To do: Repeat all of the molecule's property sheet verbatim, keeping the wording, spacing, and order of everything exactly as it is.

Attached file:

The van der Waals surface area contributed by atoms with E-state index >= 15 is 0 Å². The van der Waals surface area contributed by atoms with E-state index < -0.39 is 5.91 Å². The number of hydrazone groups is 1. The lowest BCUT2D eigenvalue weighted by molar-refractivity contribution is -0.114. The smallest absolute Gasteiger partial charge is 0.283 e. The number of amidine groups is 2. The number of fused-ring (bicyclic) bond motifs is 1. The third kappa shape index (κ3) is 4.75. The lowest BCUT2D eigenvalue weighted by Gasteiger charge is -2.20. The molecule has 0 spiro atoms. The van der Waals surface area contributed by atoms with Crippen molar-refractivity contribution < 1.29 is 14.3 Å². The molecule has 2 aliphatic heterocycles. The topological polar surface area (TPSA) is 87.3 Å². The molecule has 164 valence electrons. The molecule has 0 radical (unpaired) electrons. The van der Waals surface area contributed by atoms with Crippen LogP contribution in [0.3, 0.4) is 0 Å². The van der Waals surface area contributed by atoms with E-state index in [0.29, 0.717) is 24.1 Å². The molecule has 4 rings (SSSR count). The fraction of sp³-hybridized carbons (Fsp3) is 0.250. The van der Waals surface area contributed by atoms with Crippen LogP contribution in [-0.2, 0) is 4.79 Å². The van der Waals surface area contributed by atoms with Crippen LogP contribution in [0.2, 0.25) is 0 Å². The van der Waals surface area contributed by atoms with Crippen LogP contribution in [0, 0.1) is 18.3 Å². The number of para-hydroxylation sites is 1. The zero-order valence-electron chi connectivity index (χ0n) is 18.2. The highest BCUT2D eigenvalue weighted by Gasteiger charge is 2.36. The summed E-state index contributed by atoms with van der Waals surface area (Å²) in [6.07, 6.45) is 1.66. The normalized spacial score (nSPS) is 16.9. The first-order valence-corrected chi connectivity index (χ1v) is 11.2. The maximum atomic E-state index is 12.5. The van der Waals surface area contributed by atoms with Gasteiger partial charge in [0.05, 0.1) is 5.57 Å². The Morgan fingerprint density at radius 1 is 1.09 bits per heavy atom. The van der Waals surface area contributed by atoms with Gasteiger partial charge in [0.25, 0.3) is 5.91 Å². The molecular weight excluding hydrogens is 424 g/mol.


The van der Waals surface area contributed by atoms with E-state index >= 15 is 0 Å². The van der Waals surface area contributed by atoms with E-state index < -0.39 is 5.91 Å². The number of hydrazone groups is 1. The lowest BCUT2D eigenvalue weighted by molar-refractivity contribution is -0.114. The smallest absolute Gasteiger partial charge is 0.283 e. The number of amidine groups is 2. The number of fused-ring (bicyclic) bond motifs is 1. The third kappa shape index (κ3) is 4.75. The lowest BCUT2D eigenvalue weighted by Gasteiger charge is -2.20. The molecule has 0 spiro atoms. The van der Waals surface area contributed by atoms with Crippen molar-refractivity contribution < 1.29 is 14.3 Å². The molecule has 2 aliphatic heterocycles. The topological polar surface area (TPSA) is 87.3 Å². The molecule has 164 valence electrons. The molecule has 0 radical (unpaired) electrons. The van der Waals surface area contributed by atoms with Crippen LogP contribution in [0.3, 0.4) is 0 Å². The van der Waals surface area contributed by atoms with E-state index in [0.29, 0.717) is 24.1 Å². The molecule has 4 rings (SSSR count). The fraction of sp³-hybridized carbons (Fsp3) is 0.250. The van der Waals surface area contributed by atoms with Crippen LogP contribution in [-0.2, 0) is 4.79 Å². The van der Waals surface area contributed by atoms with Crippen LogP contribution in [0.2, 0.25) is 0 Å². The van der Waals surface area contributed by atoms with Crippen LogP contribution in [0, 0.1) is 18.3 Å². The number of para-hydroxylation sites is 1. The zero-order valence-electron chi connectivity index (χ0n) is 18.2. The highest BCUT2D eigenvalue weighted by Gasteiger charge is 2.36. The summed E-state index contributed by atoms with van der Waals surface area (Å²) in [6.07, 6.45) is 1.66. The normalized spacial score (nSPS) is 16.9. The first-order valence-corrected chi connectivity index (χ1v) is 11.2. The maximum atomic E-state index is 12.5. The van der Waals surface area contributed by atoms with Gasteiger partial charge in [0.05, 0.1) is 5.57 Å². The Morgan fingerprint density at radius 1 is 1.09 bits per heavy atom. The van der Waals surface area contributed by atoms with Gasteiger partial charge in [0.25, 0.3) is 5.91 Å². The molecular weight excluding hydrogens is 424 g/mol.